August 5, 2019

To the William Paterson community: 

Over the weekend, two mass shootings occurred in our country: One in Texas and the other in my home state of Ohio. Our sympathy goes out to all of the victims and their loved ones. But I fear our sympathy, thoughts and prayers are no longer enough. 

It seems the abnormal is becoming normal and that should concern all of us. With these two attacks, there have been 251 mass shootings in the United States already in 2019, more than in any other developed country. We lead in this grave statistic with the closest country having had three. Comparatively, this is not normal. But here in the United States, the abnormal is becoming the normal.  

I was struck in the last Democratic debate when one candidate pointed out that we have the power to change our democracy. He noted that at one time we decided it was not okay to drink alcohol and, as a country, we amended the Constitution. And then we changed our minds and altered it again. We have amended our governing documents several times and we can again if we want the abnormal to stop from becoming the normal. 

Now before we go down the rabbit hole, let me be clear. I am not advocating for any one solution. Better mental health care, background checks, assault weapon bans or restrictions, and changing the second amendment are all possibilities among others. What we are discovering is that doing nothing, while certainly an option, will likely lead to the continued loss of life. We must collectively begin to create change to prevent the abnormal from becoming normal.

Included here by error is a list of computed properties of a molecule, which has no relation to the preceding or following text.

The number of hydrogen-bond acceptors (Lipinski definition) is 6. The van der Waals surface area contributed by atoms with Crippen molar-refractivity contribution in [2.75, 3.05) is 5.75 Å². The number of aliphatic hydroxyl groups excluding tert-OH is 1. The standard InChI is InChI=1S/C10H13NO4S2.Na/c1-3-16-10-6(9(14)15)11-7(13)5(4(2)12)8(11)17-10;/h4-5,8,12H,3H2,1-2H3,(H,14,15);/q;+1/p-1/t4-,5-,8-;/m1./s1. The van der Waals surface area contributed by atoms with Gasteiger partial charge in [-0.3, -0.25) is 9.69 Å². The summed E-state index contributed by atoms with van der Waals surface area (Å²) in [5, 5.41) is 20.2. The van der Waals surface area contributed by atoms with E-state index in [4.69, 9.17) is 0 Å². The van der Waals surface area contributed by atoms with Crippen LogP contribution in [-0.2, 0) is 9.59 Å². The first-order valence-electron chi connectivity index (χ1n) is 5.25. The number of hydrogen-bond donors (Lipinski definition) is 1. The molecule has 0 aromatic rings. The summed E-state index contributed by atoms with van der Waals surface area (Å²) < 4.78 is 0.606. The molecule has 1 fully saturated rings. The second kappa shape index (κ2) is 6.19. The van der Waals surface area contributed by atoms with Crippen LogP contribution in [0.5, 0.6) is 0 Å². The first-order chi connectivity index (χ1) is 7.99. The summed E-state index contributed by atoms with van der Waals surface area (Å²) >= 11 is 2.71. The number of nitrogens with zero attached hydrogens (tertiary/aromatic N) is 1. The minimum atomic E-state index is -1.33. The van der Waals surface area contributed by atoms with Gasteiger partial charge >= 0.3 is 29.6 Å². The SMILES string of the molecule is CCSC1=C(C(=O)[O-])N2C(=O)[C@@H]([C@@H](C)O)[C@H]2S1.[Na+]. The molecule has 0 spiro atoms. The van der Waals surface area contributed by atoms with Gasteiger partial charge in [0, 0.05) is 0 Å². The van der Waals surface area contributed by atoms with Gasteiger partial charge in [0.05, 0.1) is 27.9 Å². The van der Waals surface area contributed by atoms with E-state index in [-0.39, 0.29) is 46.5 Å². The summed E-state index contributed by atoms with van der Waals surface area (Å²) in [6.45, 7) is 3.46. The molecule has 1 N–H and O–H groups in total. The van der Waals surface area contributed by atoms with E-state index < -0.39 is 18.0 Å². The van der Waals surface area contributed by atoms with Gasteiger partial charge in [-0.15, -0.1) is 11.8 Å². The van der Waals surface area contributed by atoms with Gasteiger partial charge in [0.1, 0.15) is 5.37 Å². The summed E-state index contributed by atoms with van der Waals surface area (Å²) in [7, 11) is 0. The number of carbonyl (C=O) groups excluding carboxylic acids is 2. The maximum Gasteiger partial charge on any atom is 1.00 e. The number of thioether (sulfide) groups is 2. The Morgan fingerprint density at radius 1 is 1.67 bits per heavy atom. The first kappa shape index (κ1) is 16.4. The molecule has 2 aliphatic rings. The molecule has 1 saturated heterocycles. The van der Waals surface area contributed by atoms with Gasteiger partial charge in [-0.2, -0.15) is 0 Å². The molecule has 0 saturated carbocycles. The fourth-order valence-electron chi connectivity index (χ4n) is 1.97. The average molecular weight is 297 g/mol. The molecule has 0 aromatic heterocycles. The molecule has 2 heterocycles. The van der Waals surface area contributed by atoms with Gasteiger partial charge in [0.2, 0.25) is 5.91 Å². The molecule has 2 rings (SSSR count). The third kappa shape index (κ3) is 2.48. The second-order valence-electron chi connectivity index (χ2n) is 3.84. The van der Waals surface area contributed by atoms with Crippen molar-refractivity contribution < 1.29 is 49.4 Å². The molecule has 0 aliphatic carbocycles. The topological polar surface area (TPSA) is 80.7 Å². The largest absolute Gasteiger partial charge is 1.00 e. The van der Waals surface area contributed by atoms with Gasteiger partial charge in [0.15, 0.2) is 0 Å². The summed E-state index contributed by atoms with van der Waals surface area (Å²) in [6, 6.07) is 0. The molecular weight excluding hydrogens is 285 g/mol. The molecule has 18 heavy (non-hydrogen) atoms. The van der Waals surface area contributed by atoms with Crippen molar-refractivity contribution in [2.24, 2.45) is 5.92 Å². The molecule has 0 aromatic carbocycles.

Often our response is “thoughts and prayers” and, to many, faith can be a comfort in times of distress. But thoughts that do not lead to action rarely change the concerns that plague us. As I said in one of my previous communications, we as a country have not come to terms with how to address gun violence or end this epidemic, but the continued loss of life reminds us that we must do something.  

For me, in times of emotional distress I try to read something that will help balance my thoughts and emotions. I found this article from the New York Times helpful in thinking about gun violence through the use of data. It has helped me think about the epidemic holistically by exploring some of the causal arguments of gun violence quantifiably. Perhaps this or some other reading might help you. https://www.nytimes.com/2017/11/07/world/americas/mass-shootings-us-international.html?smid=nytcore-ios-share&sfns=mo

May our thoughts call us to action to support whatever peaceful gun violence solution we believe will be the most effective in leading toward a safer world for our children, families, and loved ones. Dr. Martin Luther King Jr. reminds us “We will have to repent in this generation not merely for the hateful and vitriolic words and actions of bad people but for the appalling silence of good people. Human progress never rolls in on wheels of inevitability.” 

Please know I am thinking about all of you and am grateful that today we remain safe.  


Richard J. Helldobler, PhD